Ebertfest 2012: ‘Taking Shelter’ and the world as we see it

How does one interpret writer/director Jeff Nichols’ “Taking Shelter”?  A lot depends upon what you believe, particularly since it’s not readily apparent what Nichols in his story believes.

Set in a small town in Ohio, the movie focuses on a blue-collar family man, Curtis LaForche. Portrayed by Michael Shannon, Curtis is a man of few words, emotionally constipated, but still a good man. Shannon is a tall angular man and at six-foot-three one wagers that he’s not had much to fear from bullies. His jaw is brutishly square and his brow low beneath a deep shag of sandy brown hair.  You don’t imagine him in a tux easily, but you could easily see him pounding lesser men into the ground. Whatever would frighten such a man, should be twice as terrifying for your average-sized man and three-times for your average American woman.

 

Curtis is having dreams, but he hesitates to call them nightmares.  Nichols toys with our cinematic expectations. Are we in a Hitchcockian thriller where birds can attack and hold a town hostage? Are we in a zombie movie where neighbors become brain-munching frenemies? Are we in a demon-possession movie where one’s spouse becomes homicidal? Or is Curtis seeing into the uncertain future?

 

We aren’t sure and, Curtis himself seems unsure.  His mother fell victim to delusions at about the same age and was diagnosed with paranoid schizophrenia.  Are his dreams visions? Are they metaphors or madness?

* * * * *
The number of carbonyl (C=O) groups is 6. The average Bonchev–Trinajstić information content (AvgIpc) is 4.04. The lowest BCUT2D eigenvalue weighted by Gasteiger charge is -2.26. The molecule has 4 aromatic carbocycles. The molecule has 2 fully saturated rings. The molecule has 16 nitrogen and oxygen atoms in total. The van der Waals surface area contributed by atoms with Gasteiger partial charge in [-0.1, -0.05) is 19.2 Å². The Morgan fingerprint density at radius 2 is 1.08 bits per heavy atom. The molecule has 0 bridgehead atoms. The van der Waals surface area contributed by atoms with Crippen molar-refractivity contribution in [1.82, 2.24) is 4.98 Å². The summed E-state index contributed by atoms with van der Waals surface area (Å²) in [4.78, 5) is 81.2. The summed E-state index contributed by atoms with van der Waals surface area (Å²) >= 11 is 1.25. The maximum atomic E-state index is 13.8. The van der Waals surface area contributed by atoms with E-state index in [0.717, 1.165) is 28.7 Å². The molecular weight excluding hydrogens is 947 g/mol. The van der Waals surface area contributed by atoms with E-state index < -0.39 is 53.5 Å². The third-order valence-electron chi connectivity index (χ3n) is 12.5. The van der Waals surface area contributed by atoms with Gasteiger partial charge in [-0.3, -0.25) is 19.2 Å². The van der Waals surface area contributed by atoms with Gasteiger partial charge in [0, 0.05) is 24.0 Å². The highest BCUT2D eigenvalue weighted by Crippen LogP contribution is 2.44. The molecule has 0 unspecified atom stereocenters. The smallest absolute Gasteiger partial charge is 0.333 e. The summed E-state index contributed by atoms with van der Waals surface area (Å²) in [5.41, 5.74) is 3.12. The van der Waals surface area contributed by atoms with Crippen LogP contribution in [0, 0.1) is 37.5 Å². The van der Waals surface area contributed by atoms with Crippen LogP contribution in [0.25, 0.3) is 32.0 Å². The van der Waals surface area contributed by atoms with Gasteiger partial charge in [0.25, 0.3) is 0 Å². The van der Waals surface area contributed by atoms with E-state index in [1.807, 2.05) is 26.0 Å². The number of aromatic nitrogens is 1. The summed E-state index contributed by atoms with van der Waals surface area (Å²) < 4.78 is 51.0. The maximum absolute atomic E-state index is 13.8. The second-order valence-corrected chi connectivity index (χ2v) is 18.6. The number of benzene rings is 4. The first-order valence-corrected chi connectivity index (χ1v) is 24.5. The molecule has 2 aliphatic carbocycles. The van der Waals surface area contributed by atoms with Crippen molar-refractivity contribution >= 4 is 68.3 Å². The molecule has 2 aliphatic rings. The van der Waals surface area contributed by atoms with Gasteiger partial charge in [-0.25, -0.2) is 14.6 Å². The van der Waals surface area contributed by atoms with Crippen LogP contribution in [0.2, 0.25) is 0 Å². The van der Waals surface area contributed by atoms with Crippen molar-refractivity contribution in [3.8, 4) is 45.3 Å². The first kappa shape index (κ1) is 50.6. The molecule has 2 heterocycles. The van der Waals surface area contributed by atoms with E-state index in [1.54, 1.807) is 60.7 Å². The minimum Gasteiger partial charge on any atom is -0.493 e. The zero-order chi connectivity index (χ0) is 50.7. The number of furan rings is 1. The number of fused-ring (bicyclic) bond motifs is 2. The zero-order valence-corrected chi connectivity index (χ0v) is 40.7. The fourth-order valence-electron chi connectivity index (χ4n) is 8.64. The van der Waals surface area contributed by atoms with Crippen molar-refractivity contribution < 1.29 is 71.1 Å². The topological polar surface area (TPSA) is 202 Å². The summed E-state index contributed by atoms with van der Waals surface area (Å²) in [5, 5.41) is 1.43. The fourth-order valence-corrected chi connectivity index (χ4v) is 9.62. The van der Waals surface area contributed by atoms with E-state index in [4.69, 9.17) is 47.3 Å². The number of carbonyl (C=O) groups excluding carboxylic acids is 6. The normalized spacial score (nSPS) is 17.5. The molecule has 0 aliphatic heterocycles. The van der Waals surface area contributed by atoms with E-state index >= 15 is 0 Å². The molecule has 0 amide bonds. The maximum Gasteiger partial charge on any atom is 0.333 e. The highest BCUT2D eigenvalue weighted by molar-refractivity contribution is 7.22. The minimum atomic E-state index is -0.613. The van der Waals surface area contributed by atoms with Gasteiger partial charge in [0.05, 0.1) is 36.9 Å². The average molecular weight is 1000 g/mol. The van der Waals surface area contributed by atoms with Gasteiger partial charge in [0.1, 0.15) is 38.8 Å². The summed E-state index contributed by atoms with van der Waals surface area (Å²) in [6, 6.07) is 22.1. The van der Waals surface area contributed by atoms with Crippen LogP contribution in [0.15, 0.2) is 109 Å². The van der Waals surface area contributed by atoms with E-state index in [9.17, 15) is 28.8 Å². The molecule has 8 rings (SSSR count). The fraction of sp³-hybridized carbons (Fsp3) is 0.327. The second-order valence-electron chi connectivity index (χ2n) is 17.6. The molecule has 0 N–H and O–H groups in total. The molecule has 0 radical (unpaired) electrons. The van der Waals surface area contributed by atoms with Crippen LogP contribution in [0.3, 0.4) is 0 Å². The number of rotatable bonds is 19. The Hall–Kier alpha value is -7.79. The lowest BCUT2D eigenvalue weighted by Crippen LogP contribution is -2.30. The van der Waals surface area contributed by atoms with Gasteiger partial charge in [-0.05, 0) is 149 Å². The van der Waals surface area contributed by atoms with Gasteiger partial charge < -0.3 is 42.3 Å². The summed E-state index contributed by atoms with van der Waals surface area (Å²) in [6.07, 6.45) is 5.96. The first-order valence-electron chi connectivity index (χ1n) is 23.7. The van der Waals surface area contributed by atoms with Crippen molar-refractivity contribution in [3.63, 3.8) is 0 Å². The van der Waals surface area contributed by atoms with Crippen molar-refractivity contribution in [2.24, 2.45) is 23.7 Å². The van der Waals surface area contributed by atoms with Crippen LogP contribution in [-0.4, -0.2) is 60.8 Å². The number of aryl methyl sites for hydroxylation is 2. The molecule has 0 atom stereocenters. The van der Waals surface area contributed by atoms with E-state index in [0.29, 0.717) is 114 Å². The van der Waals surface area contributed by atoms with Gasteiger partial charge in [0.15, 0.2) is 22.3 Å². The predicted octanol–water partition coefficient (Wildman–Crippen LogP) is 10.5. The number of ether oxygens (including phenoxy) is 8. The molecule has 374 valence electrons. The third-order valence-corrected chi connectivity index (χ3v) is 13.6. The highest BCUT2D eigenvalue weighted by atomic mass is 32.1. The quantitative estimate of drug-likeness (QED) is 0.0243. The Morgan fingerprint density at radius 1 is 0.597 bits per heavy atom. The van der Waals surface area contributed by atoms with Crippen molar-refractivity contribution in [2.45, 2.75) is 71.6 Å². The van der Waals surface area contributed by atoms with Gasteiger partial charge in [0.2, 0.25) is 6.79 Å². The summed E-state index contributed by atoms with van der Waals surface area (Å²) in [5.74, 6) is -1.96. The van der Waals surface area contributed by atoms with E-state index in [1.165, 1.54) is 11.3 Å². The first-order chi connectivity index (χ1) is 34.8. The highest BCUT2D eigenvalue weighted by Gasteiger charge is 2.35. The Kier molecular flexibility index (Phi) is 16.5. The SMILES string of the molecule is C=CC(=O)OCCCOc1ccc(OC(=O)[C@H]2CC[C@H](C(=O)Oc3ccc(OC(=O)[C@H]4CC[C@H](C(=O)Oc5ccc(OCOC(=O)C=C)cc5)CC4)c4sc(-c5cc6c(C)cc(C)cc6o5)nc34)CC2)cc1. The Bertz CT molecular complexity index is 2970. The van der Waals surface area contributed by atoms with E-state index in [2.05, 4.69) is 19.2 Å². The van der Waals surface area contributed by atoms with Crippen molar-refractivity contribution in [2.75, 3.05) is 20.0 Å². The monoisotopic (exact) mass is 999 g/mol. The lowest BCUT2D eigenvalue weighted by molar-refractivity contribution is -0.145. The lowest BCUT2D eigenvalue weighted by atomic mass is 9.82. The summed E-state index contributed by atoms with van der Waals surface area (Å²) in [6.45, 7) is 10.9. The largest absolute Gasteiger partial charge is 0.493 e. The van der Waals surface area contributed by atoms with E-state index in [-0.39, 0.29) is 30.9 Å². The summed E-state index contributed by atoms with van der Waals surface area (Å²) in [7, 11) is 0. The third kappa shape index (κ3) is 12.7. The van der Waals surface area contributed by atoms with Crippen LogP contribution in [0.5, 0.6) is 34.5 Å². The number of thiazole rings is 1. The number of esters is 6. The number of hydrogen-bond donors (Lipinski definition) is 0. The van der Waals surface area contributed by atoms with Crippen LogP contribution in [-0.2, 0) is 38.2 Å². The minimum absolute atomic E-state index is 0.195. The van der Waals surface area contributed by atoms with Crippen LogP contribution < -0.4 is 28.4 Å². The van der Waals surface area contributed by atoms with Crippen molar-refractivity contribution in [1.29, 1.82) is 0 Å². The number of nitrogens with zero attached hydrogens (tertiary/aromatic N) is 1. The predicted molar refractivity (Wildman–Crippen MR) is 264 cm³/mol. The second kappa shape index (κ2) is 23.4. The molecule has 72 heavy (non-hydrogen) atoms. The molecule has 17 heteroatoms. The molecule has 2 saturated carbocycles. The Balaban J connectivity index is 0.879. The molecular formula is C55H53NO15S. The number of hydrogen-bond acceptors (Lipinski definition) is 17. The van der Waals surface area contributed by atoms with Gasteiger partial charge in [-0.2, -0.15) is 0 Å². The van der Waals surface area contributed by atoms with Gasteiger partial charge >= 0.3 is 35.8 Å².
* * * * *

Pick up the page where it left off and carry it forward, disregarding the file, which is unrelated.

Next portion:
Curtis wrestles with is problems and slowly breaks away from his co-workers, his beloved dog and his neighbors. His tunnel vision focuses on saving his family although it also nearly costs him his relationship with his wife.

 

Nichols’ doesn’t give us easy answers and shows us normal, everyday scenes that are just slightly off-kilter. Sometimes it’s just the soundtrack (original music by David Wingo) sometimes it is the slightly cold bluish cast (cinematography by Adam Stone) or the overexposed,  harshly lit indoor scenes.

 

True to his build up, Nichols doesn’t give us a neat package or an ending that answers all the questions raised, but he does show one thing a family can do when the world seems on the brink of personal or natural disaster—draw together and weather the storm with the ones you love.  Like “Joe Versus the Volcano,” this movie calls for people to value family and friends in the face of coming disaster.

 

In April, I was a VIP guest of the Ebertfest and this is my report. 

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